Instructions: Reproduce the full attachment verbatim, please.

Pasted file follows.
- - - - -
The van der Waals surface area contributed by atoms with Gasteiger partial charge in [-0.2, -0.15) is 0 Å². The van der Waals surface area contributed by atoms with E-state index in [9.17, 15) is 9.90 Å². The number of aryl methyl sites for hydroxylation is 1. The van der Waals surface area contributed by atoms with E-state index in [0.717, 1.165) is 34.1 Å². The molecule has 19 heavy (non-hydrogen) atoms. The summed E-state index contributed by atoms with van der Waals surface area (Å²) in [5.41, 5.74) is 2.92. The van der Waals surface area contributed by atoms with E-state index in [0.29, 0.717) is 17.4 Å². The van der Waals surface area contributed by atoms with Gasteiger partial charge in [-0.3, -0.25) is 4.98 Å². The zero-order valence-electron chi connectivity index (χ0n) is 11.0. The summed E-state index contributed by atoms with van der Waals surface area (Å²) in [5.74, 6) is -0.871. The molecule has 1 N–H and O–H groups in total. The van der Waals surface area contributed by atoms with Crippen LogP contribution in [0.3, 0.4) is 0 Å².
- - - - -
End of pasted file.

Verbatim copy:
The van der Waals surface area contributed by atoms with Gasteiger partial charge in [-0.2, -0.15) is 0 Å². The van der Waals surface area contributed by atoms with E-state index in [9.17, 15) is 9.90 Å². The number of aryl methyl sites for hydroxylation is 1. The van der Waals surface area contributed by atoms with E-state index in [0.717, 1.165) is 34.1 Å². The molecule has 19 heavy (non-hydrogen) atoms. The summed E-state index contributed by atoms with van der Waals surface area (Å²) in [5.41, 5.74) is 2.92. The van der Waals surface area contributed by atoms with E-state index in [0.29, 0.717) is 17.4 Å². The van der Waals surface area contributed by atoms with Gasteiger partial charge in [-0.3, -0.25) is 4.98 Å². The zero-order valence-electron chi connectivity index (χ0n) is 11.0. The summed E-state index contributed by atoms with van der Waals surface area (Å²) in [5.74, 6) is -0.871. The molecule has 1 N–H and O–H groups in total. The van der Waals surface area contributed by atoms with Crippen LogP contribution in [0.3, 0.4) is 0 Å².